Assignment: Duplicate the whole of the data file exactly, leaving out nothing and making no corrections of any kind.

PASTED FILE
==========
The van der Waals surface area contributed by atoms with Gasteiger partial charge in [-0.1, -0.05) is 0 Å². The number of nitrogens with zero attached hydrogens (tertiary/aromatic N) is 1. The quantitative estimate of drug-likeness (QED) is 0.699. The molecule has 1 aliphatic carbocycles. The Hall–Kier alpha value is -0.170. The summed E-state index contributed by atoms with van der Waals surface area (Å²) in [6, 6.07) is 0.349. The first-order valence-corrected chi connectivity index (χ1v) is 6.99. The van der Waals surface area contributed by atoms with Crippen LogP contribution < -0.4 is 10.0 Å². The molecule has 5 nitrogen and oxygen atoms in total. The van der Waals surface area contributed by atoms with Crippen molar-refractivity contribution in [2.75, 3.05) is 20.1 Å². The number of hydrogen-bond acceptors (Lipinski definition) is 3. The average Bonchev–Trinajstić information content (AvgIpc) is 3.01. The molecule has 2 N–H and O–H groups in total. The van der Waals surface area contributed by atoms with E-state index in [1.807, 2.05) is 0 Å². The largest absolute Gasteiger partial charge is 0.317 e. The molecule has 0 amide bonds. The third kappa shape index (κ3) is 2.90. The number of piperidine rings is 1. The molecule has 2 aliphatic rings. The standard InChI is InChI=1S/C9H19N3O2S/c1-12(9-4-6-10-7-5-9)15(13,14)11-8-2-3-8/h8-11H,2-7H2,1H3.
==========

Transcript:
The van der Waals surface area contributed by atoms with Gasteiger partial charge in [-0.1, -0.05) is 0 Å². The number of nitrogens with zero attached hydrogens (tertiary/aromatic N) is 1. The quantitative estimate of drug-likeness (QED) is 0.699. The molecule has 1 aliphatic carbocycles. The Hall–Kier alpha value is -0.170. The summed E-state index contributed by atoms with van der Waals surface area (Å²) in [6, 6.07) is 0.349. The first-order valence-corrected chi connectivity index (χ1v) is 6.99. The van der Waals surface area contributed by atoms with Crippen LogP contribution < -0.4 is 10.0 Å². The molecule has 5 nitrogen and oxygen atoms in total. The van der Waals surface area contributed by atoms with Crippen molar-refractivity contribution in [2.75, 3.05) is 20.1 Å². The number of hydrogen-bond acceptors (Lipinski definition) is 3. The average Bonchev–Trinajstić information content (AvgIpc) is 3.01. The molecule has 2 N–H and O–H groups in total. The van der Waals surface area contributed by atoms with E-state index in [1.807, 2.05) is 0 Å². The largest absolute Gasteiger partial charge is 0.317 e. The molecule has 0 amide bonds. The third kappa shape index (κ3) is 2.90. The number of piperidine rings is 1. The molecule has 2 aliphatic rings. The standard InChI is InChI=1S/C9H19N3O2S/c1-12(9-4-6-10-7-5-9)15(13,14)11-8-2-3-8/h8-11H,2-7H2,1H3.